Angela– Okay, so are there also any economical challenges having a restaurant in Kosovo, it’s a small country, so do you think there are some challenges there? In regards to the profit margins?

Labinot– Yeah, it’s a lot different from here. A lot of our coffees are an Italian brand, and we have to sell it for a low price. You can get a really good coffee for 1 Euro in Kosovo, versus a coffee from New York City that costs 5 dollars.

Angela– So would you consider opening a space here, maybe a pastry shop or a coffee shop?

Labinot– Yes, I’m looking into it already. It might take a year or a couple of years until I settle everything there, then I’ll be ready to open one here as well.

Angela– So going back to opening your own businesses and relating to opening something here; would you consider taking out a business loan? Or were you always self-funded?

Labinot– Well, to be honest, I wish I could say “business loans”.

Angela– How come?

Labinot– Because it would’ve been easier for me. In the beginning, when I opened my first business, I had to use my own money, I borrowed from my dad and my uncle, to start up the business. But now, I only take out business loans.

Angela– How has that experience been?

Labinot– It’s been good. It’s easier because you get the funds from the loan and that’s essentially it, and with the payment that comes afterward.

Angela– How do people find your pastry shops and restaurants? Are the traffic coming from Yelp or word of mouth?

Labinot– Well, for the locals it’s word of mouth because it is a small country. For tourists or whoever is coming from abroad will usually check online reviews. (Yelp, TripAdvisor, social media platforms, etc.)

Angela– Yeah because I searched “Best Restaurants in Kosovo” and yours popped up. So, I’m sure that’s how it is.

Labinot– Yeah, pretty much. And when they come, they just feel like at home. Yeah, customer service is at the top of the priority list, and we want customers to feel at home. Kosovo is known for hospitality and people, and by the way, we are known for having the best macchiato in the world.

Angela– Wow, that’s a fun fact. So, you are opening your own chocolate line, so can you tell us how that’s going. And do you plan on expanding that business to the United States?

Labinot– Yes, we are creating our own line of chocolate. Here I used to work with one of the best chocolatiers in New York. Last month, I worked with the chef from Ferrer Rocher, and I learned a lot. We’ve even talked about making our type of Nutella, but obviously with our own base chocolate.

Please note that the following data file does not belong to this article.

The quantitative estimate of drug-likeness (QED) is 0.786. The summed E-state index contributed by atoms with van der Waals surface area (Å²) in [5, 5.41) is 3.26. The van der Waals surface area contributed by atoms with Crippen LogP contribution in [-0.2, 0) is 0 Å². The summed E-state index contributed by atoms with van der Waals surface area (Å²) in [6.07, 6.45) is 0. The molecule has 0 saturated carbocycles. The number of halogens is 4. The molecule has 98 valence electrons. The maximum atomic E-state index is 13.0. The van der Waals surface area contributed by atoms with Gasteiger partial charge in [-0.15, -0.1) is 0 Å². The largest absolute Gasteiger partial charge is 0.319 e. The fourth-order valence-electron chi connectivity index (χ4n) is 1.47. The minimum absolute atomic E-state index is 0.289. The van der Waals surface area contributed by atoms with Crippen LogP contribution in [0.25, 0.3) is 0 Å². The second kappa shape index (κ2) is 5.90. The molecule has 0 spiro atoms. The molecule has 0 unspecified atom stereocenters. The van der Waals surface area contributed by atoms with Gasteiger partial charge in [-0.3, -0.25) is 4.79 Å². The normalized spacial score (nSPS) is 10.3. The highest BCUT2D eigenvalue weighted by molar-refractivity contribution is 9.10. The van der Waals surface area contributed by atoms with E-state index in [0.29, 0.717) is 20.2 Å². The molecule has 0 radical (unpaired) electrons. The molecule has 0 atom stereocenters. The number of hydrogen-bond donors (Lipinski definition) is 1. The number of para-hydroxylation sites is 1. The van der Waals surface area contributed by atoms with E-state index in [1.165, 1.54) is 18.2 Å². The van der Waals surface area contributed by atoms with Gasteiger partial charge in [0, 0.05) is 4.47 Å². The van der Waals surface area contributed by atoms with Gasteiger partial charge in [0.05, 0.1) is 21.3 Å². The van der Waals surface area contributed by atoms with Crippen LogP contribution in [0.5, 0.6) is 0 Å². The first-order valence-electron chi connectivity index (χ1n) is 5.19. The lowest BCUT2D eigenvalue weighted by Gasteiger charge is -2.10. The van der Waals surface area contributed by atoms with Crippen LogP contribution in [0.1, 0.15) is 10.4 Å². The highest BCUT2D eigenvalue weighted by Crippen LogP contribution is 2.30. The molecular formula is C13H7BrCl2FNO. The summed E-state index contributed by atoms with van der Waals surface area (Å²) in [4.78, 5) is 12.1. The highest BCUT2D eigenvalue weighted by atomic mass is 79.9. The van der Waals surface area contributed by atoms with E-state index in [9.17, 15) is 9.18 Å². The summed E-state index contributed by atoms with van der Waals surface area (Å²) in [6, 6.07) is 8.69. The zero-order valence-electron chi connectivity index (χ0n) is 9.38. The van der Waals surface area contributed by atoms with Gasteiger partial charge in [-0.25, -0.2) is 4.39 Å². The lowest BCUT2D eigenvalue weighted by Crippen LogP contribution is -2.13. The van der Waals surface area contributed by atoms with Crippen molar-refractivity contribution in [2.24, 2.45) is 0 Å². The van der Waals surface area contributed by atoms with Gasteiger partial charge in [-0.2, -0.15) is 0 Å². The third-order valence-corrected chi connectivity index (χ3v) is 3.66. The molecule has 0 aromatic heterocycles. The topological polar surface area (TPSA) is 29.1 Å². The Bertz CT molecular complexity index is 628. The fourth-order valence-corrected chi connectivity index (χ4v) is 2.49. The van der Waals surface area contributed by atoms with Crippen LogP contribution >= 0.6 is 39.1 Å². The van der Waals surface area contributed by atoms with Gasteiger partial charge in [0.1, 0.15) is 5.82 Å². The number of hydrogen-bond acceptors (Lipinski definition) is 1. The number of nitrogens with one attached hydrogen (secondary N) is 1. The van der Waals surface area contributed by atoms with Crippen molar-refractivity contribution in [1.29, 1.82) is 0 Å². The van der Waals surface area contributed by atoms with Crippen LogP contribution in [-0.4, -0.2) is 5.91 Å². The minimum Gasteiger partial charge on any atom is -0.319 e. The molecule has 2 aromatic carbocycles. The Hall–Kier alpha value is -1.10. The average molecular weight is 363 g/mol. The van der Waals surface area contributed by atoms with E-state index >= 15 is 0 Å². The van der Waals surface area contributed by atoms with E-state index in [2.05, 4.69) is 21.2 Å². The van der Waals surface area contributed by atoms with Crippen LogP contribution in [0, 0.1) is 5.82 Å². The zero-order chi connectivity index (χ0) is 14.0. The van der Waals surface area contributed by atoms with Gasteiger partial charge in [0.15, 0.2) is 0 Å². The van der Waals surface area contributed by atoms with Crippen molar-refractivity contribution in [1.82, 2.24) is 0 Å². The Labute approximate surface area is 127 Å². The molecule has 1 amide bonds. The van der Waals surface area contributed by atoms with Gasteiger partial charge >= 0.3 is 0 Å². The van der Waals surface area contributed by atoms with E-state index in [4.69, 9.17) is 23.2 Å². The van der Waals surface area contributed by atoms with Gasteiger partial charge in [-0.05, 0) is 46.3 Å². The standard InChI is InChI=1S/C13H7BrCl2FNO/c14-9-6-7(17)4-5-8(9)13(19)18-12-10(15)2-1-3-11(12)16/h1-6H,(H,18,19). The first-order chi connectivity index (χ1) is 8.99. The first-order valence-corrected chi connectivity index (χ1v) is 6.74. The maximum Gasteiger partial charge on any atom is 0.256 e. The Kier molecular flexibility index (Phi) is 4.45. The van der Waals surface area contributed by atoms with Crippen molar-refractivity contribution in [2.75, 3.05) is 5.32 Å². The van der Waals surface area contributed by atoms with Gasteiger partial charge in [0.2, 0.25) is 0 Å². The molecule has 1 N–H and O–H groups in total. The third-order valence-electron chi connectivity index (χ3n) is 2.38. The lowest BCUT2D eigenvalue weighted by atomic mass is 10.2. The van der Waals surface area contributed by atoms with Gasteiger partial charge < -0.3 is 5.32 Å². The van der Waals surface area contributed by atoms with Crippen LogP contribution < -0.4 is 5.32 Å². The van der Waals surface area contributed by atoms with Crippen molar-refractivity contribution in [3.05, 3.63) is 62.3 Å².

Angela– Make sure to send some over.

Labinot– Yes, for sure. We should be ready in a year or two to be able to expand to the United States.

Angela– Okay, and what kind of employees do you hire? Do you usually meet them or is it usually someone else that takes care of it.

Labinot– For that, we usually have an HR team, however for the chocolate-making, I like to be involved with the hiring process because I want someone that can work together and learn from me.

Angela– Do you know most of your employees?

Labinot– Yes most of them I know in the production line. When it comes to the stores I don’t remember everyone but I do know the head managers etc.

Angela– Okay, I’m going to ask you a personal question now but if you were not in the hospitality business, what would you be doing instead?

Labinot– Oh, well I’ve been in this industry for a long time but I would like to be in real estate, flipping houses or something in that category. When we work with interior design, I like to give it my touch in the design. A lot of the furniture is handmade and custom made by the locals. And I play a part in the decision making and the design.

Angela– What is a hobby that you do?

Labinot– My hobby…I’ve ridden motorbikes since I was 10.

Angela– Sounds dangerous.

Labinot– Can be dangerous, but I’ve been riding it for a while.

Angela– In Europe, what is your favorite country (place) to visit?

Labinot– I think Amsterdam, it’s a really chill place.

Angela– Well, thank you so much!

Labinot– Thank you!